9. Laryngitis. This was ongoing. That is, I seemed to lose my voice every winter for a while. I remember my choir director at church being very frustrated with me, when I had to bow out of a solo part in a special program for the second or third year in a row because of it. Believe me, I was frustrated too! Especially when everyone began to accuse me of having a psychosomatic illness; you know, making it up, or getting sick out of nervousness, or just trying to get attention. (In later years, I decided that I had been over-working my voice at rehearsals, and when I came down with the inevitable winter virus, it attacked my weakest point-- my voice.)

10. Ear Infection. I was in high school. I don't know how long my ears had been hurting, but I remember coming home from school one day and fainting on the porch. And then sitting, hurting, unable to stop the tears running down my face. The doctor put me on Tylenol with codeine. That's when I discovered I don't do well on narcotics. I didn't sleep well, and had delusions most of the night about things like dying before morning, that my mom was really an alien in disguise; you know, fun stuff like that. (P.S. I've never taken codeine since. Would you?)

11. Bad Cough. Once, when our kids were young (I think we had only two then), I came down with whatever cold/respiratory thing was going around, and it turned into a constant hacking cough. I would have what I've heard termed "paroxysms" of coughing for minutes on end, with little break between, till I was afraid I'd pass out from lack of oxygen. This went on for several days. I couldn't do anything, literally, except cough. Miserable. I remember Hubby doing his best to cover for me. The kids tell me they had pancakes for three days straight! They still remember!

12. Bad Flu. Later on, I came down with some sort of influenza that made me so weak that not only was I unable to get out of bed, I couldn't lift a spoon to feed myself. In fact, I was too weak to chew. I still remember Hubby trying hard to feed me. He was sweet. I think that illness did something to my heart, because since then if I get sick with any kind of flu my heart pounds strangely and goes off beat.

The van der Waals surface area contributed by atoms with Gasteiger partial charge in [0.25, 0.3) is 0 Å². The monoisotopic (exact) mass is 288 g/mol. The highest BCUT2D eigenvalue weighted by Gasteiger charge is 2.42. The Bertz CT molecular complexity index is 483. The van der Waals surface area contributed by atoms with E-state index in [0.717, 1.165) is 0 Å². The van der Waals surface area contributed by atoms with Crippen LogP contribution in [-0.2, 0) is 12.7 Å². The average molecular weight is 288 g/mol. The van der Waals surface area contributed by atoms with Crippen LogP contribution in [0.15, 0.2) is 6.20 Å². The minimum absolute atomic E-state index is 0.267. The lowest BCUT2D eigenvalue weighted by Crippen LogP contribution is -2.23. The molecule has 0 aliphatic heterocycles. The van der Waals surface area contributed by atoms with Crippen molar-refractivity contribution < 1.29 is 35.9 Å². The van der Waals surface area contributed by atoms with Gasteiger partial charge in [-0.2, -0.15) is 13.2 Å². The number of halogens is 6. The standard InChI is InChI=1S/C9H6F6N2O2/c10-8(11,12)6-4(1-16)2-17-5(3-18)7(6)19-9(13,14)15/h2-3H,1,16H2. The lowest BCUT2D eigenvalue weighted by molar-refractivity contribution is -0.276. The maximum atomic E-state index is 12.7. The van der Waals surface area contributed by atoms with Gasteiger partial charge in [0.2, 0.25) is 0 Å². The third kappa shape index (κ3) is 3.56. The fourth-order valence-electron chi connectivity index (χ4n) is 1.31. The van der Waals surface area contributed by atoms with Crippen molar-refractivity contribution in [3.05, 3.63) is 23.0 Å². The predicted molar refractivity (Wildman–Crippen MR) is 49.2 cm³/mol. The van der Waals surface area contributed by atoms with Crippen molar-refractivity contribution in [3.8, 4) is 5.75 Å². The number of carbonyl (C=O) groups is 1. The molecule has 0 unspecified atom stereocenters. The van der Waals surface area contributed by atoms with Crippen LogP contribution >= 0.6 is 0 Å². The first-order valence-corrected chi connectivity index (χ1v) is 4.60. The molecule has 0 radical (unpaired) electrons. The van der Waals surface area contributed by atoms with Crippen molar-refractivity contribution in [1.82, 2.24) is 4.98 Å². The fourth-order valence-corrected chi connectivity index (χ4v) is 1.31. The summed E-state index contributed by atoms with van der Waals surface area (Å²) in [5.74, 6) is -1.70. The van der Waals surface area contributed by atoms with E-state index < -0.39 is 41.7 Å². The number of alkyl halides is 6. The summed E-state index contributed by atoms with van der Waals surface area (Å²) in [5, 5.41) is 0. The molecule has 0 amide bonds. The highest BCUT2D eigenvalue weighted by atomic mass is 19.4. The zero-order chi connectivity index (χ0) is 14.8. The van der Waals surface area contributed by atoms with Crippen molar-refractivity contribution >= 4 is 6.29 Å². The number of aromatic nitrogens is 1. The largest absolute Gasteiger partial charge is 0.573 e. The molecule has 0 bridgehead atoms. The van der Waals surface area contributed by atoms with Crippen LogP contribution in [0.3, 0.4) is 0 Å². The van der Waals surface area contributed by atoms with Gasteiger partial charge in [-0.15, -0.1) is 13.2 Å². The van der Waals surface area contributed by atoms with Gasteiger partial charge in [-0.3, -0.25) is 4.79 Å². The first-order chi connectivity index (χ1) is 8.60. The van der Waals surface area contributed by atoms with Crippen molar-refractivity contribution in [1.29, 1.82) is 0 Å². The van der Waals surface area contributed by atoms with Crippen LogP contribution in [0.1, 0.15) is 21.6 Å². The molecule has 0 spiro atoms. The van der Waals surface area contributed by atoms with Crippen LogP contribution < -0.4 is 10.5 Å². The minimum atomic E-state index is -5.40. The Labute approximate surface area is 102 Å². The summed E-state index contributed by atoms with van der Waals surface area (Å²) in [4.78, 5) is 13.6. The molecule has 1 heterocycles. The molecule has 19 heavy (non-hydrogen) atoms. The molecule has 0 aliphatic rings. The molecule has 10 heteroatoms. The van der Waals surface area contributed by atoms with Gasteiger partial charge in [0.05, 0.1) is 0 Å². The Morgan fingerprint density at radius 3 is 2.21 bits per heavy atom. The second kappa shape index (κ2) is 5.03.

13. Family Flu. This happened when our children were very young. We had three then, meaning DrummerDude would have been just a toddler. The entire family came down with that season's flu fad. All five of us camped out on the living room floor for the duration. Hubby and I took turns crawling around with-- for lack of a better term-- a puke bowl, for whoever needed it; that is, when we didn't need it ourselves. I remember thinking about one of the "Little House" books, where the whole Ingalls family comes down with something (was it malaria?), along with the whole settlement. I wondered what would happen to us if Hubby or I became even more incapacitated than we already were. Who would take care of the one-year-old, the five-year-old, and the seven-year-old? Who would take care of US? Fortunately, as you see, we all survived.

There are my most memorable memories of being sick.

(If my mother were here, most likely she would say, "Don't you remember such-and-such a time, when you were sick with such-and-such?!" Well, no, I guess I don't. That would be one of HER most memorable memories of when I was sick. )

Looking it all over I come to this conclusion: Only thirteen memorable sicknesses over a lifetime of forty-some years is not bad. There were many more illnesses that were not memorable, and that's a blessing too. They are hardly even a blip in my history. If you're going to be sick, that's the way, huh?

I also noticed that my worst most memorable sicknesses are in the fairly distant past. For example, the most recent one, number 12, happened about fourteen years ago. There were other times, like when I lost my voice for a week, and the kids learned to respond to a whisper the same as to a stern voice. (Too bad that didn't continue after I got well!) But I don't really remember the illness itself. So I can be thankful I haven't been sick very badly, or very often, and not recently.

All that to say, in reference to how I feel today: "This too shall pass"; and I probably won't even remember it later!

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Damozel said...

Ugh, you reminded me of some very uncomfortable days out of my life. I guess it's good because it reminds me of just how important health is and how hard life is for people who are ill all the time.

I always seemed to have childhood illnesses such as mumps when my family was headed off for vacation.

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carrie said...

Oh dear!!! I remember a couple times being THAT sick in school too!!!

I did Thursday Thirteen as well...if you'd like to check out my blog!!!

Lulu said...

Cough, cough! I think I'm feeling sick...

That's an interesting list you got there. I'm in awe that you can remember all of those times. I seem to wipe those types of things from my memory...

mom huebert said...

Lulu-- Well, I guess I only remembered those particular times I was sick because of something memorable attached to them, like flunking my chemistry test. I don't think I'm especially fond of remembering being sick!